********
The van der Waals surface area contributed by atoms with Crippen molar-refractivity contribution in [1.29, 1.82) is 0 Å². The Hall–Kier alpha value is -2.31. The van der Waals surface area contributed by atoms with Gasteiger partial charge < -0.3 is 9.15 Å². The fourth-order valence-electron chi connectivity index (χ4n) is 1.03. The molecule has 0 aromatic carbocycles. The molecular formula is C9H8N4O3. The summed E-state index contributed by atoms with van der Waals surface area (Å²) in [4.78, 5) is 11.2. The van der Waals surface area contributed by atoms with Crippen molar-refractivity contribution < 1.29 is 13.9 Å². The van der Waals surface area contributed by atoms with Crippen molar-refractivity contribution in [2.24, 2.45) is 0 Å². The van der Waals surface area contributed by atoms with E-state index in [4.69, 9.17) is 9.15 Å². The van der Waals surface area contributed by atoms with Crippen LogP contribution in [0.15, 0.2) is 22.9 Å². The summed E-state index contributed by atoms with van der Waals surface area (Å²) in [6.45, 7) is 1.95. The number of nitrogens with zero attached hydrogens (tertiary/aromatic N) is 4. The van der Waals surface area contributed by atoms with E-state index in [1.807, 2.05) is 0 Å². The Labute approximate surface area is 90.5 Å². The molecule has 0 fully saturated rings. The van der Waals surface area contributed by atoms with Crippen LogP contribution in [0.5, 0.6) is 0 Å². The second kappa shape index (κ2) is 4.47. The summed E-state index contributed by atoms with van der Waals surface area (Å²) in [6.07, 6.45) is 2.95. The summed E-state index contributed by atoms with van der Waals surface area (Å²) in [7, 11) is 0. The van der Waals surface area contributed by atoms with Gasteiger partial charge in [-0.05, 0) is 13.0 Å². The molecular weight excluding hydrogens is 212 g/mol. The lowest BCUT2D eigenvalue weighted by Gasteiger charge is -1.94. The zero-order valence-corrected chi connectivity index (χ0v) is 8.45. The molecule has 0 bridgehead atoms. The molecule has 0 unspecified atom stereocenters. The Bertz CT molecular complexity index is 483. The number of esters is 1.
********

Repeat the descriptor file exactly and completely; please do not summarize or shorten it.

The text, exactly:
The van der Waals surface area contributed by atoms with Crippen molar-refractivity contribution in [1.29, 1.82) is 0 Å². The Hall–Kier alpha value is -2.31. The van der Waals surface area contributed by atoms with Gasteiger partial charge < -0.3 is 9.15 Å². The fourth-order valence-electron chi connectivity index (χ4n) is 1.03. The molecule has 0 aromatic carbocycles. The molecular formula is C9H8N4O3. The summed E-state index contributed by atoms with van der Waals surface area (Å²) in [4.78, 5) is 11.2. The van der Waals surface area contributed by atoms with Crippen molar-refractivity contribution < 1.29 is 13.9 Å². The van der Waals surface area contributed by atoms with Crippen molar-refractivity contribution in [2.24, 2.45) is 0 Å². The van der Waals surface area contributed by atoms with E-state index in [4.69, 9.17) is 9.15 Å². The van der Waals surface area contributed by atoms with Crippen LogP contribution in [0.15, 0.2) is 22.9 Å². The summed E-state index contributed by atoms with van der Waals surface area (Å²) in [6.45, 7) is 1.95. The number of nitrogens with zero attached hydrogens (tertiary/aromatic N) is 4. The van der Waals surface area contributed by atoms with E-state index in [1.807, 2.05) is 0 Å². The Labute approximate surface area is 90.5 Å². The molecule has 0 fully saturated rings. The van der Waals surface area contributed by atoms with Crippen LogP contribution in [0.5, 0.6) is 0 Å². The second kappa shape index (κ2) is 4.47. The summed E-state index contributed by atoms with van der Waals surface area (Å²) in [6.07, 6.45) is 2.95. The summed E-state index contributed by atoms with van der Waals surface area (Å²) in [7, 11) is 0. The van der Waals surface area contributed by atoms with Gasteiger partial charge in [-0.05, 0) is 13.0 Å². The molecular weight excluding hydrogens is 212 g/mol. The lowest BCUT2D eigenvalue weighted by Gasteiger charge is -1.94. The zero-order valence-corrected chi connectivity index (χ0v) is 8.45. The molecule has 0 bridgehead atoms. The molecule has 0 unspecified atom stereocenters. The Bertz CT molecular complexity index is 483. The number of esters is 1.